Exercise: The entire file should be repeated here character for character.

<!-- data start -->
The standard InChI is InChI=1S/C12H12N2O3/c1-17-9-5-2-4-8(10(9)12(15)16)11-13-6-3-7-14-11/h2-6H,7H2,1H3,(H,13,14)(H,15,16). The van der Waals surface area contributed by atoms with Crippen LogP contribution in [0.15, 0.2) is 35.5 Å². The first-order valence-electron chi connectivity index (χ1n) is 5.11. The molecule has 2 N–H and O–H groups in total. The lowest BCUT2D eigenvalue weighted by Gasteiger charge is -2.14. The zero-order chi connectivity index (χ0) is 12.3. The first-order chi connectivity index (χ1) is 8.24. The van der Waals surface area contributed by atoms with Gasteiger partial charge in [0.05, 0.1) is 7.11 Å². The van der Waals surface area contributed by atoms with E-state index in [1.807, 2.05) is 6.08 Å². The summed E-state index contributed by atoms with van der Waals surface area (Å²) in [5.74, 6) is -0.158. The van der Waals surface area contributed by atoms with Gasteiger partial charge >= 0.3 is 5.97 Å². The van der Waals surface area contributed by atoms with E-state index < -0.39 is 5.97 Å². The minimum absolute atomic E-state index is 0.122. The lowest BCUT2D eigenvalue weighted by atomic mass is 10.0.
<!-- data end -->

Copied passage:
The standard InChI is InChI=1S/C12H12N2O3/c1-17-9-5-2-4-8(10(9)12(15)16)11-13-6-3-7-14-11/h2-6H,7H2,1H3,(H,13,14)(H,15,16). The van der Waals surface area contributed by atoms with Crippen LogP contribution in [0.15, 0.2) is 35.5 Å². The first-order valence-electron chi connectivity index (χ1n) is 5.11. The molecule has 2 N–H and O–H groups in total. The lowest BCUT2D eigenvalue weighted by Gasteiger charge is -2.14. The zero-order chi connectivity index (χ0) is 12.3. The first-order chi connectivity index (χ1) is 8.24. The van der Waals surface area contributed by atoms with Gasteiger partial charge in [0.05, 0.1) is 7.11 Å². The van der Waals surface area contributed by atoms with E-state index in [1.807, 2.05) is 6.08 Å². The summed E-state index contributed by atoms with van der Waals surface area (Å²) in [5.74, 6) is -0.158. The van der Waals surface area contributed by atoms with Gasteiger partial charge >= 0.3 is 5.97 Å². The van der Waals surface area contributed by atoms with E-state index < -0.39 is 5.97 Å². The minimum absolute atomic E-state index is 0.122. The lowest BCUT2D eigenvalue weighted by atomic mass is 10.0.